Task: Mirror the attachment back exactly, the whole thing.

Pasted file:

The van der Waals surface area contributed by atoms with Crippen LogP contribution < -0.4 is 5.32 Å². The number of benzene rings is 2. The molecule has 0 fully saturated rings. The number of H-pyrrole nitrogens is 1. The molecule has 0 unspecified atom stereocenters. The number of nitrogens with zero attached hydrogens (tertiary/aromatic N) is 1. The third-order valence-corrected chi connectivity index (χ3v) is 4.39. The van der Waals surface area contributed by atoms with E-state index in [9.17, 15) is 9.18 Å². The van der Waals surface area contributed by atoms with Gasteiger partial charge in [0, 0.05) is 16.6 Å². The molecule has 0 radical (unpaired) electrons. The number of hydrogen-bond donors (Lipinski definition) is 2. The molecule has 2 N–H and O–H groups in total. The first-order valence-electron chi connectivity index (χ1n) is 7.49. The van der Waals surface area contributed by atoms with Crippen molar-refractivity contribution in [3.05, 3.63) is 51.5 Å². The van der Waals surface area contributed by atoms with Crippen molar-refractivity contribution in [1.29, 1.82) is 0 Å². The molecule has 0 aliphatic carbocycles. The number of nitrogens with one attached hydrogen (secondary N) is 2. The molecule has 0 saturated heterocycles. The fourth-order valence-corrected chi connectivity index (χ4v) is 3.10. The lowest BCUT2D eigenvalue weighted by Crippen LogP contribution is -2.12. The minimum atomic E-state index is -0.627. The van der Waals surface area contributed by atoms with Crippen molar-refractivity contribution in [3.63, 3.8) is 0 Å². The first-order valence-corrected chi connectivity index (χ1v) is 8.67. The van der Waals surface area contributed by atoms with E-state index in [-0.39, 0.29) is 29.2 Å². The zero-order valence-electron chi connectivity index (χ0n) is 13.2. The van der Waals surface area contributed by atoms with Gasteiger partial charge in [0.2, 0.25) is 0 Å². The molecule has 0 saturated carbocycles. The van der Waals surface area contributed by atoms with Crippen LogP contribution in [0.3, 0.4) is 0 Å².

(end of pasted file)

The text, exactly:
The van der Waals surface area contributed by atoms with Crippen LogP contribution < -0.4 is 5.32 Å². The number of benzene rings is 2. The molecule has 0 fully saturated rings. The number of H-pyrrole nitrogens is 1. The molecule has 0 unspecified atom stereocenters. The number of nitrogens with zero attached hydrogens (tertiary/aromatic N) is 1. The third-order valence-corrected chi connectivity index (χ3v) is 4.39. The van der Waals surface area contributed by atoms with E-state index in [9.17, 15) is 9.18 Å². The van der Waals surface area contributed by atoms with Gasteiger partial charge in [0, 0.05) is 16.6 Å². The molecule has 0 radical (unpaired) electrons. The number of hydrogen-bond donors (Lipinski definition) is 2. The molecule has 2 N–H and O–H groups in total. The first-order valence-electron chi connectivity index (χ1n) is 7.49. The van der Waals surface area contributed by atoms with Crippen molar-refractivity contribution in [3.05, 3.63) is 51.5 Å². The van der Waals surface area contributed by atoms with Crippen molar-refractivity contribution in [1.29, 1.82) is 0 Å². The molecule has 0 aliphatic carbocycles. The number of nitrogens with one attached hydrogen (secondary N) is 2. The molecule has 0 saturated heterocycles. The fourth-order valence-corrected chi connectivity index (χ4v) is 3.10. The lowest BCUT2D eigenvalue weighted by Crippen LogP contribution is -2.12. The minimum atomic E-state index is -0.627. The van der Waals surface area contributed by atoms with Crippen molar-refractivity contribution in [3.63, 3.8) is 0 Å². The first-order valence-corrected chi connectivity index (χ1v) is 8.67. The van der Waals surface area contributed by atoms with E-state index in [-0.39, 0.29) is 29.2 Å². The zero-order valence-electron chi connectivity index (χ0n) is 13.2. The van der Waals surface area contributed by atoms with Gasteiger partial charge in [0.2, 0.25) is 0 Å². The molecule has 0 saturated carbocycles. The van der Waals surface area contributed by atoms with Crippen LogP contribution in [0.3, 0.4) is 0 Å².